Poem Analysis: William Blake - London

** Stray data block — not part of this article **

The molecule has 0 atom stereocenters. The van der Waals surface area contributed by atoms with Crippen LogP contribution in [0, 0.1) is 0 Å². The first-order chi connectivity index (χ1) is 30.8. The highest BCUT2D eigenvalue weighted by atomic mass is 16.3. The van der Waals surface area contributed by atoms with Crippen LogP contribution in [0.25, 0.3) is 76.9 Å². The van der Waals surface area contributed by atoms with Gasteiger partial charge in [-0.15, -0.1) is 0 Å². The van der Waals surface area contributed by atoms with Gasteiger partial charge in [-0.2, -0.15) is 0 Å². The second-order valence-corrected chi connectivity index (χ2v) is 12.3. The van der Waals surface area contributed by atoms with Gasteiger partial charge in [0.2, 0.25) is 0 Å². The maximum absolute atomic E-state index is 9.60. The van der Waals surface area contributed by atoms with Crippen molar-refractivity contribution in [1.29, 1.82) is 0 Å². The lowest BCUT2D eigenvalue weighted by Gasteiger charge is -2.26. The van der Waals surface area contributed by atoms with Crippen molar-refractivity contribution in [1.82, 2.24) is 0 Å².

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William Blake - London Blake's speaker has a very negative view of the city. For Blake, the conditions faced by people caused them to decay physically, morally and spiritually. For Blake, buildings, especially church buildings, often symbolised confinement, restriction and failure. In this poem, the lines "the Chimney-sweeper's cry / Every blackening church appals" provide an association which reveals the speaker's attitude. Money is spent on church buildings while children live in poverty, forced to clean chimneys - the soot from which blackens the church walls. To Blake, this makes a mockery of the love and care that should characterise the Christian religion. The poem has a total of sixteen lines which are split into 4 paragraphs with a rhyming AbAb pattern throughout the poem. In the first paragraph it is with sarcasm that Blake describes the sights he sees as he walks through the streets of London. The repetitive use of the word "charter'd" stresses Blake's anger at the political times and his feeling towards the ruling classes with their controlling laws and oppressive ways. He taunts in the poem to say that it is not only every street they want to control but even the River Thames which should normally be free for all but in this case it too is "charter'd". The poem focuses on the social and political background of London and highlights differences in the wealth of the ruling classes and the povertyfacing the common man. Free speech is curtailed to avoid Londoners following the example of their French counterparts. The people of London are described as being weak and full of woe as the marks on their faces reveal. There is a repetition on the word "marks" which again stresses the despair and tiredness that they seem to be going through because of their oppressed way of

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